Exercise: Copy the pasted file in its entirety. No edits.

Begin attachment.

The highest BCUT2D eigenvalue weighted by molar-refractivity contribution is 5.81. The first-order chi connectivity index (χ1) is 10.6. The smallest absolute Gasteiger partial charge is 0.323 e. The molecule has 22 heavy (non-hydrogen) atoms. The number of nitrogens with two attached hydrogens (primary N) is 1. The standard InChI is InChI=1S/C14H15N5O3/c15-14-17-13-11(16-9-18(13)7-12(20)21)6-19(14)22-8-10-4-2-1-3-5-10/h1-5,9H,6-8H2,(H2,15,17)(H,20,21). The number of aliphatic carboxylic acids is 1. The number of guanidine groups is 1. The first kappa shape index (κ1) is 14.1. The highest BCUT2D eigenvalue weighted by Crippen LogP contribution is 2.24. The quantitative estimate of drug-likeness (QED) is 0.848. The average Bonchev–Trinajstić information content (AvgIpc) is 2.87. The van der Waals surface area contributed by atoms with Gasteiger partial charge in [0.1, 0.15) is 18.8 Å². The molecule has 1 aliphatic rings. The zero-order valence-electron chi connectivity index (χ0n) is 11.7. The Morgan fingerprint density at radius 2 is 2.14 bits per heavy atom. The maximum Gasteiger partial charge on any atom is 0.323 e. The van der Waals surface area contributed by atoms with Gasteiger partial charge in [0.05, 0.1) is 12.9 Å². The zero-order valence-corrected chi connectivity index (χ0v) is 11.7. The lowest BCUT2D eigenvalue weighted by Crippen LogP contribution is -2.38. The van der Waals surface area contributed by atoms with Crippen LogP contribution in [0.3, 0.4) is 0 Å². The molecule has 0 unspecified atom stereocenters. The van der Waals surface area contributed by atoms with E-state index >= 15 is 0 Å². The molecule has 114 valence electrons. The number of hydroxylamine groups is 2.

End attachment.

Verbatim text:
The highest BCUT2D eigenvalue weighted by molar-refractivity contribution is 5.81. The first-order chi connectivity index (χ1) is 10.6. The smallest absolute Gasteiger partial charge is 0.323 e. The molecule has 22 heavy (non-hydrogen) atoms. The number of nitrogens with two attached hydrogens (primary N) is 1. The standard InChI is InChI=1S/C14H15N5O3/c15-14-17-13-11(16-9-18(13)7-12(20)21)6-19(14)22-8-10-4-2-1-3-5-10/h1-5,9H,6-8H2,(H2,15,17)(H,20,21). The number of aliphatic carboxylic acids is 1. The number of guanidine groups is 1. The first kappa shape index (κ1) is 14.1. The highest BCUT2D eigenvalue weighted by Crippen LogP contribution is 2.24. The quantitative estimate of drug-likeness (QED) is 0.848. The average Bonchev–Trinajstić information content (AvgIpc) is 2.87. The van der Waals surface area contributed by atoms with Gasteiger partial charge in [0.1, 0.15) is 18.8 Å². The molecule has 1 aliphatic rings. The zero-order valence-electron chi connectivity index (χ0n) is 11.7. The Morgan fingerprint density at radius 2 is 2.14 bits per heavy atom. The maximum Gasteiger partial charge on any atom is 0.323 e. The van der Waals surface area contributed by atoms with Gasteiger partial charge in [0.05, 0.1) is 12.9 Å². The zero-order valence-corrected chi connectivity index (χ0v) is 11.7. The lowest BCUT2D eigenvalue weighted by Crippen LogP contribution is -2.38. The van der Waals surface area contributed by atoms with Crippen LogP contribution in [0.3, 0.4) is 0 Å². The molecule has 0 unspecified atom stereocenters. The van der Waals surface area contributed by atoms with E-state index >= 15 is 0 Å². The molecule has 114 valence electrons. The number of hydroxylamine groups is 2.